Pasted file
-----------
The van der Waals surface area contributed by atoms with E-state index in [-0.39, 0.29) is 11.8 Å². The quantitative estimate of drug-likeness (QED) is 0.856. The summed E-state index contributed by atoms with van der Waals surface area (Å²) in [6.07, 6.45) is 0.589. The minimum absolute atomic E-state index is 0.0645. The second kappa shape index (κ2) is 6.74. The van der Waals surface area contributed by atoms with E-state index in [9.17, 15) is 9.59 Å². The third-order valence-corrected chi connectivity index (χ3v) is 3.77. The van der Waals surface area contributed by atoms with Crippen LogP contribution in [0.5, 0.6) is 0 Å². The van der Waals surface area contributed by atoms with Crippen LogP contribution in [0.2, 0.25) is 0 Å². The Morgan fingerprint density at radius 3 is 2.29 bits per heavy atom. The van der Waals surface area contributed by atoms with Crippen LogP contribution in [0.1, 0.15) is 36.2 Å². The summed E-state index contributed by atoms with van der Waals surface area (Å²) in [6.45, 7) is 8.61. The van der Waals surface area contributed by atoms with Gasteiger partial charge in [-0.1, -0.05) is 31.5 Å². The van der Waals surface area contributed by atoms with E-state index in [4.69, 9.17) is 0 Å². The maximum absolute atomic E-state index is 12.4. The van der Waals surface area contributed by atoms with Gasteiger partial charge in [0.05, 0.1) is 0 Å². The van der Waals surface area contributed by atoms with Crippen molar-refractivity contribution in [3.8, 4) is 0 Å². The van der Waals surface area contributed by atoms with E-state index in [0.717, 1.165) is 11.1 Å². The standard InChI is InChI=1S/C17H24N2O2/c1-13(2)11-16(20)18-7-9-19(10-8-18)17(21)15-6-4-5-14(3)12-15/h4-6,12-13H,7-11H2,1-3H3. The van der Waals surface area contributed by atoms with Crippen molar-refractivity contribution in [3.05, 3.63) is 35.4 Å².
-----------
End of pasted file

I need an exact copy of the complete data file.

The van der Waals surface area contributed by atoms with E-state index in [-0.39, 0.29) is 11.8 Å². The quantitative estimate of drug-likeness (QED) is 0.856. The summed E-state index contributed by atoms with van der Waals surface area (Å²) in [6.07, 6.45) is 0.589. The minimum absolute atomic E-state index is 0.0645. The second kappa shape index (κ2) is 6.74. The van der Waals surface area contributed by atoms with E-state index in [9.17, 15) is 9.59 Å². The third-order valence-corrected chi connectivity index (χ3v) is 3.77. The van der Waals surface area contributed by atoms with Crippen LogP contribution in [0.5, 0.6) is 0 Å². The van der Waals surface area contributed by atoms with Crippen LogP contribution in [0.2, 0.25) is 0 Å². The Morgan fingerprint density at radius 3 is 2.29 bits per heavy atom. The van der Waals surface area contributed by atoms with Crippen LogP contribution in [0.1, 0.15) is 36.2 Å². The summed E-state index contributed by atoms with van der Waals surface area (Å²) in [6.45, 7) is 8.61. The van der Waals surface area contributed by atoms with Gasteiger partial charge in [-0.1, -0.05) is 31.5 Å². The van der Waals surface area contributed by atoms with E-state index in [4.69, 9.17) is 0 Å². The maximum absolute atomic E-state index is 12.4. The van der Waals surface area contributed by atoms with Gasteiger partial charge in [0.05, 0.1) is 0 Å². The van der Waals surface area contributed by atoms with Crippen molar-refractivity contribution in [3.8, 4) is 0 Å². The van der Waals surface area contributed by atoms with E-state index in [0.717, 1.165) is 11.1 Å². The standard InChI is InChI=1S/C17H24N2O2/c1-13(2)11-16(20)18-7-9-19(10-8-18)17(21)15-6-4-5-14(3)12-15/h4-6,12-13H,7-11H2,1-3H3. The van der Waals surface area contributed by atoms with Crippen molar-refractivity contribution in [3.05, 3.63) is 35.4 Å².